6. Material culture studies and societies
Visible to the eye? Transmission of ideas through everyday visual culture
The material and the visual are combined in the archaeological record. Design and style of artefacts, but also different technological choices (e.g. materials, tools, and methods) participate actively in the production, reproduction and transformation of sociocultural meanings and values. These aspects become more pronounced when we consider long-term trends and developments.
The study of visual culture is closely related to the study of art objects and images, but we seek to expand the discussion on portable material culture that is not necessarily perceived as ‘art’. Decorated everyday items, dress accessories, and weapons can be named as examples of such objects. These items were often locally produced and can be seen as indicators of everyday visual culture. We would like to discuss the changes in the social, cultural and religious environments that affect design, style and iconography of portable material culture. We are interested in the dynamics of transformation, whether the changes took place gradually or rather abruptly and what was the scale of the changes in the visual culture (e.g. restricted to certain artefact types or used as a cross-reference between different artefact categories).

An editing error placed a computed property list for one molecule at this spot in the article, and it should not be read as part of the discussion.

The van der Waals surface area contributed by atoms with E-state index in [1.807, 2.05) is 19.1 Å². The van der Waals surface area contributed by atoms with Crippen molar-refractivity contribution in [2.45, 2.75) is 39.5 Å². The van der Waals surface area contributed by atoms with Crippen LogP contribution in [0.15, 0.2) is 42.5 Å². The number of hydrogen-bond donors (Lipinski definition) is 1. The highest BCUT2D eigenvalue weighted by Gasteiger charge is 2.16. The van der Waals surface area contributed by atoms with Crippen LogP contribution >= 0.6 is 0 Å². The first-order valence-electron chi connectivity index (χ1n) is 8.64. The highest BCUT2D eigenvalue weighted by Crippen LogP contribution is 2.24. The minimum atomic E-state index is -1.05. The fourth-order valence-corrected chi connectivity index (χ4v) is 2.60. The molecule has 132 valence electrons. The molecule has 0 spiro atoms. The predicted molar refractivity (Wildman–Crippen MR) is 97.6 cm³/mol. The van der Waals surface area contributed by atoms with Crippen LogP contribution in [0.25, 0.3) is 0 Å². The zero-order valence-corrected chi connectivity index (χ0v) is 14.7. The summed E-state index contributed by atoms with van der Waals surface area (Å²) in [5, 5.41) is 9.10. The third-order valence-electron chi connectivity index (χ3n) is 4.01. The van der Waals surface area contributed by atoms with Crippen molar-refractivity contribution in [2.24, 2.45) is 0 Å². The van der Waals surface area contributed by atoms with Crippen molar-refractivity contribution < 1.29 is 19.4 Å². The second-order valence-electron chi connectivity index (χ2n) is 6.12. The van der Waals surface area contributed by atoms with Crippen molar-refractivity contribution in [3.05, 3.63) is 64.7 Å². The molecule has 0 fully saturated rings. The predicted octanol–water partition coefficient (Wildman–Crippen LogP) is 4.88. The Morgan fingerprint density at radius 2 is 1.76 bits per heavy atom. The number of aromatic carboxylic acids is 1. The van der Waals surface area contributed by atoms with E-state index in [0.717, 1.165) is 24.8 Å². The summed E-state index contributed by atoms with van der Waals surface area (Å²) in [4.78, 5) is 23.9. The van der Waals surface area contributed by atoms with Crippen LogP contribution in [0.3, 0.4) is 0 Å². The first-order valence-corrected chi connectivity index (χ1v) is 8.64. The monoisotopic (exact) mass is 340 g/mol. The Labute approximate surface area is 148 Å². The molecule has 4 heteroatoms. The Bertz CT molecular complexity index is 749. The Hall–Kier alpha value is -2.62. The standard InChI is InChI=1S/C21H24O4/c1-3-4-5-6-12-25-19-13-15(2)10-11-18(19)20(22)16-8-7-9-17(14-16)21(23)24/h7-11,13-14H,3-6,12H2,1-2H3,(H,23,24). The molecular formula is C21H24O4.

We welcome contributions that examine these topics and we would be particularly interested in papers that focus on a long-term perspective. This view helps to see a bigger picture, which is necessary for more balanced narratives about specific ideas (e.g. the spread of Christianity). The aim of this session is to bring together a wide range of case studies across all periods and places in Europe that enables insights into how the concept of visual culture can be expanded and explored in archaeology.
visual culture, portable material culture, transmission of ideas, long-term perspective
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Session associated with other:
Tuuli Kurisoo (Estonia) 1
Annika Sirkin (Germany) 2
1. Tallinn University
2. Centre for Baltic and Scandinavian Archaeology (ZBSA)
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